The Disturbing History Behind Steve Harvey's "Asian Men" Jokes

Mr Chow Steve Harvey Han Lee - Getty Photofest - H Split 2017

Mr Chow Steve Harvey Han Lee - Getty Photofest - H Split 2017

The TV host is the latest entertainer to get in hot water over racist punchlines whose origins can be traced all the way to the mid-1800s.

Last week, Steve Harvey aired a segment on his eponymous syndicated talk show about obscure, absurdly specific advice books. These were niche interest titles like Dating for Under a Dollar: 301 Ideas and How to Date a White Woman: A Practical Guide for Asian Men.

The audience laughed at the latter book in anticipation as Harvey took 15 seconds to gather himself. “That’s one page,” he finally gasped. “’Excuse me, do you like Asian men?’ ‘No.’ ‘Thank you.’”

The comedian then offered a sequel, How to Date a Black Woman: A Practical Guide for Asian Men — “Same thing. ‘You like Asian men?’ ‘I don’t even like Chinese food. It don’t stay with you no time. I don’t eat what I can’t pronounce.’”

Harvey was delighted at his skewering of the book, doubling over at his own punchlines.

Problem is, he didn’t actually manage to hit any of the eminently mockable aspects of the book, from its predatory creepiness to its own racist profiling (of white women). Instead, the butt of his joke was Asian men (all 2 billion of them), and the point of the joke was: the idea that they could possibly be attractive is hilarious.

Not even a full 12 months ago, I wondered why an ostensibly “sorry about #OscarsSoWhite” Academy Awards ceremony thought it would be funny to include a couple of jokes about Asians being good at math and sweatshop labor, plus an off-script gag from presenter Sacha Baron Cohen confusing the tiny dongs of Despicable Me’s Minions for Asian men. 

This isn’t edgy humor. It’s tired — so tired, in fact, that its origins can be traced all the way to the mid-1800s. To counteract the massive wave of imported cheap Chinese labor (“coolies”), Asian men were subject to a series of targeted laws that systematically stripped them of rights that signified manhood, such as property ownership, job opportunities and the ability to marry freely. The legislation worked hand-in-hand with the campaign on the cultural front, warning men and women of the Yellow Peril and peppering newspapers with caricatures that clearly showed these coolies as less than regular men. (MTV News' webseries Decoded has a good — and educating — rundown of this history.)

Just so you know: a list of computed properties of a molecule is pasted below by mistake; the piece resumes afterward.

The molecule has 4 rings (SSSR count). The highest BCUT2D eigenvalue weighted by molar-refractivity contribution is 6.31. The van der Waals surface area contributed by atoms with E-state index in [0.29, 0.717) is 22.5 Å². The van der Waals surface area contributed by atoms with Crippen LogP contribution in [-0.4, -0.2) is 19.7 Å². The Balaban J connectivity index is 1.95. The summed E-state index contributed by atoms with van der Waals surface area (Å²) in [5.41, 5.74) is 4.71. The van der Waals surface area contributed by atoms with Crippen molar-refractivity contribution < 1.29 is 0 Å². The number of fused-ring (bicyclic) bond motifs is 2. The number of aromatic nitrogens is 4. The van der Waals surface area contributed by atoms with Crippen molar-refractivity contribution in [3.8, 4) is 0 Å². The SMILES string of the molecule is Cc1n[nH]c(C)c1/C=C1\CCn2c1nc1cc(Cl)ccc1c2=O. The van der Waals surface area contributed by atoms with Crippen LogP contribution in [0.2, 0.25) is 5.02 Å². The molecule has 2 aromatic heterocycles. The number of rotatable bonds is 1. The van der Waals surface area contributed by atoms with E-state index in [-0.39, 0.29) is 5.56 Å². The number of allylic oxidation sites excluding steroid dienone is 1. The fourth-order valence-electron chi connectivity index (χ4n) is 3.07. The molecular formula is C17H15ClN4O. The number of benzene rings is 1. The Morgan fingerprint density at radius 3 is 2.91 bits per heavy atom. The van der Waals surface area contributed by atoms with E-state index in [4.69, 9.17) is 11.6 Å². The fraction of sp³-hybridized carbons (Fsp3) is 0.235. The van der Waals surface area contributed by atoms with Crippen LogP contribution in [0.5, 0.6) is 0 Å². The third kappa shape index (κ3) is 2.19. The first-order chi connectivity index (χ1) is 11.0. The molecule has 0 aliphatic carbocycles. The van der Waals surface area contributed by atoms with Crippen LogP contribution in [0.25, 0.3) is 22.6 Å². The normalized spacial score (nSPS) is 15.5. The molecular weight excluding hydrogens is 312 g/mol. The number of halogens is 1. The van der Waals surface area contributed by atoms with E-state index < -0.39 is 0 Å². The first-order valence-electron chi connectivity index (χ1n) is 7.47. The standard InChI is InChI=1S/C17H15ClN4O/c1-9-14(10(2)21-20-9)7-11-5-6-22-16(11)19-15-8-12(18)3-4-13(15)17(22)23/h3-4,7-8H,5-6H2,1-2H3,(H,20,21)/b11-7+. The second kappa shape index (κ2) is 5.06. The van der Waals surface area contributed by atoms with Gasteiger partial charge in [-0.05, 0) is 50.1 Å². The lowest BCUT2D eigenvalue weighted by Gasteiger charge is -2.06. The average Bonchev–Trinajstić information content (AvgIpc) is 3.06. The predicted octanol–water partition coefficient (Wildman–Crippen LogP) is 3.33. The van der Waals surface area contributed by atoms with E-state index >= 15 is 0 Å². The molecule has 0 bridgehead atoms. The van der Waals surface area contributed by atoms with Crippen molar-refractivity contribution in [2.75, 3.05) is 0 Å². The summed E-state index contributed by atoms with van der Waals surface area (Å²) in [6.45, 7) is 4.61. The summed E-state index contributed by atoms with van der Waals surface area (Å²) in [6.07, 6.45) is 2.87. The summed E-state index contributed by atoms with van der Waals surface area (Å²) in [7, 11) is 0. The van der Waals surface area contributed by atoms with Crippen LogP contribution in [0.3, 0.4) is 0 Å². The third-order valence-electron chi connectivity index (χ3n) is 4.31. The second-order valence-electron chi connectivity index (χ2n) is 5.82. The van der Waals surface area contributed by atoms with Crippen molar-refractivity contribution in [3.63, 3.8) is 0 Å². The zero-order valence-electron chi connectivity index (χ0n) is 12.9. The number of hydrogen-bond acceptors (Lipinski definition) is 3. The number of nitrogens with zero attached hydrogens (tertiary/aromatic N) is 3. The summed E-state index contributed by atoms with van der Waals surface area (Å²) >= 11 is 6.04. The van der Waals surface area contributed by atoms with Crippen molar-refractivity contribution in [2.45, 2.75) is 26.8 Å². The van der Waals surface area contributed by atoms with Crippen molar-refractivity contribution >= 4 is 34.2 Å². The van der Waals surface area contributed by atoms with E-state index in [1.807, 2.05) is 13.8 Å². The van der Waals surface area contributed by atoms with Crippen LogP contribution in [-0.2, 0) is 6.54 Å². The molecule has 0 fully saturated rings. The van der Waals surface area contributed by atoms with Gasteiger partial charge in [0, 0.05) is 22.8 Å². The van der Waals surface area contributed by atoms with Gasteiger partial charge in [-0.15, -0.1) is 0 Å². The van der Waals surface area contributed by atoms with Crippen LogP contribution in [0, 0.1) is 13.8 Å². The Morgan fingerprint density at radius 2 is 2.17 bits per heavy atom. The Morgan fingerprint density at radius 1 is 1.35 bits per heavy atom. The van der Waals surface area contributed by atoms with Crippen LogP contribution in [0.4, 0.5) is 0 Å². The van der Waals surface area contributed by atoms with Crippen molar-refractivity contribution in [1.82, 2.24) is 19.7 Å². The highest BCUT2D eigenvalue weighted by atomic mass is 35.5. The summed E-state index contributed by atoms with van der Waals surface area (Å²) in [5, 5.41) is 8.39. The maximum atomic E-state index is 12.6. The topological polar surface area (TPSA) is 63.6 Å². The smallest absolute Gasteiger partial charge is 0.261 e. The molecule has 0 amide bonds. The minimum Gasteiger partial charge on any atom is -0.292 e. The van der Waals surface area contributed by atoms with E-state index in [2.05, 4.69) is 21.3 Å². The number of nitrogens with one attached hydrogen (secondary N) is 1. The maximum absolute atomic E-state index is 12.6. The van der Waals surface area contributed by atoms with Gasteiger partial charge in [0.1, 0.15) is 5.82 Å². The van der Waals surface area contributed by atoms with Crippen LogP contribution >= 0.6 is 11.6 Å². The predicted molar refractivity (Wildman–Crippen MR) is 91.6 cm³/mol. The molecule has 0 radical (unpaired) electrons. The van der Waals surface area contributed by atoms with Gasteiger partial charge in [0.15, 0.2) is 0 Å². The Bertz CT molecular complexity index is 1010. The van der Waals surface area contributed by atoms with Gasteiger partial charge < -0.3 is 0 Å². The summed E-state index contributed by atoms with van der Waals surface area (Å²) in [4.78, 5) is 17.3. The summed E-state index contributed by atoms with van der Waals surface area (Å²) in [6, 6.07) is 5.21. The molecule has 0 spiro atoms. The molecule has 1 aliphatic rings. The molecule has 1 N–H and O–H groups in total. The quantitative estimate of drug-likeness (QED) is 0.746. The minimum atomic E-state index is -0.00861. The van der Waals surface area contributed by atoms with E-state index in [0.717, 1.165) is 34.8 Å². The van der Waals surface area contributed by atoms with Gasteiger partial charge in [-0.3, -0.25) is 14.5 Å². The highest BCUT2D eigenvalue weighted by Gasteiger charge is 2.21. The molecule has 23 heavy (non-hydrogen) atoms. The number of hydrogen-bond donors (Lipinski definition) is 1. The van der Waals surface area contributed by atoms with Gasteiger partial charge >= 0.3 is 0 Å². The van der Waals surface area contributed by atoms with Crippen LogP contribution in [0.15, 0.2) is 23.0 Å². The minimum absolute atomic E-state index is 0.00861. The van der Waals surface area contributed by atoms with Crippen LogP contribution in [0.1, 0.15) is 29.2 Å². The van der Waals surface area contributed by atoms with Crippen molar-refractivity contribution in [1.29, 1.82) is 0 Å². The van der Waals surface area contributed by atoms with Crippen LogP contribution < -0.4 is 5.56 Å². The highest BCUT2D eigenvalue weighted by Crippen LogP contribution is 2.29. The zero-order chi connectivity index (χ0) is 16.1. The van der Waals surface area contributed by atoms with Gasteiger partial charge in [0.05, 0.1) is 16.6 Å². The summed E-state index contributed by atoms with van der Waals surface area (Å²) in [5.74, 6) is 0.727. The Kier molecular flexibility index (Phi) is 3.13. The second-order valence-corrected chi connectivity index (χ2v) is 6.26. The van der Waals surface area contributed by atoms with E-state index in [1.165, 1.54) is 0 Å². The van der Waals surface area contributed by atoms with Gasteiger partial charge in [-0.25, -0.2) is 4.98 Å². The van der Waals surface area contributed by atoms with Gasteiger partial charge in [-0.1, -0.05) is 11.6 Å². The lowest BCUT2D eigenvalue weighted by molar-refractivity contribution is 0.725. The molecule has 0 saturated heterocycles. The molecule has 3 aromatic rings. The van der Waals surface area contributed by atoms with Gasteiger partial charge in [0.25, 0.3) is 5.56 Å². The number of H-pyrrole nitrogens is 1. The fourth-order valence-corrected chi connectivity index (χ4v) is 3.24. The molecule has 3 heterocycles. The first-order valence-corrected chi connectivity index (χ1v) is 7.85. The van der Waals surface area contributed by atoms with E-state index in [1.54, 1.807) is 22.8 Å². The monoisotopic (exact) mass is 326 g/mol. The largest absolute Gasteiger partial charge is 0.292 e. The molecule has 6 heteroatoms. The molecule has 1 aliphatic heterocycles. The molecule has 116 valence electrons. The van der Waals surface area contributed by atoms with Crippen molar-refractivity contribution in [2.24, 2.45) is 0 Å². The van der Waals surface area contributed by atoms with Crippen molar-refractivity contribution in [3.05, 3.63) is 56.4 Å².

This is where the "tiny Asian penis" jokes on our talk shows, playgrounds and Oscar stages come from. It’s the legacy of deliberate discrimination in our country’s history, just as the hypersexualization of black men has its damaging roots in slavery. These crude reputations aren't harmless. Without even getting into the more life-threatening ramifications of sexual stereotyping, there's ample statistical and anecdotal evidence that black and Asian men take a hit in the dating pool because of perception bias. (So do black women, which is one reason why Viola Davis has repeatedly celebrated her How to Get Away With Murder protagonist's sexual desirability and prowess.)

Short of personally evaluating enough members of a single race to form a statistically significant judgment on their sexual viability, we tend to rely on popular culture to shape popular opinion. Like the cartoonists of the 19th century, today's artists have the power to perpetuate malicious stereotypes about Asian men, as Steve Harvey and the creators behind The Hangover’s Mr. Chow (whose penis was mistaken for a shiitake mushroom) and 2 Broke Girls’ Han Lee (that show is still on) have done.

But others in the industry have instead chosen to subvert the 200-year-old trend, as Crazy Ex-Girlfriend does with Josh Chan as the object of the title character’s obsession and The Walking Dead did with the late Glenn, one-half of the show’s longest-enduring couple. (And shout out to The Good Place for Jianyu, the hot Buddhist monk who's a lot more -- or less? -- than he seems.)

Jokes about sexless Asian men are soooo 1882. Time to get some fresh material.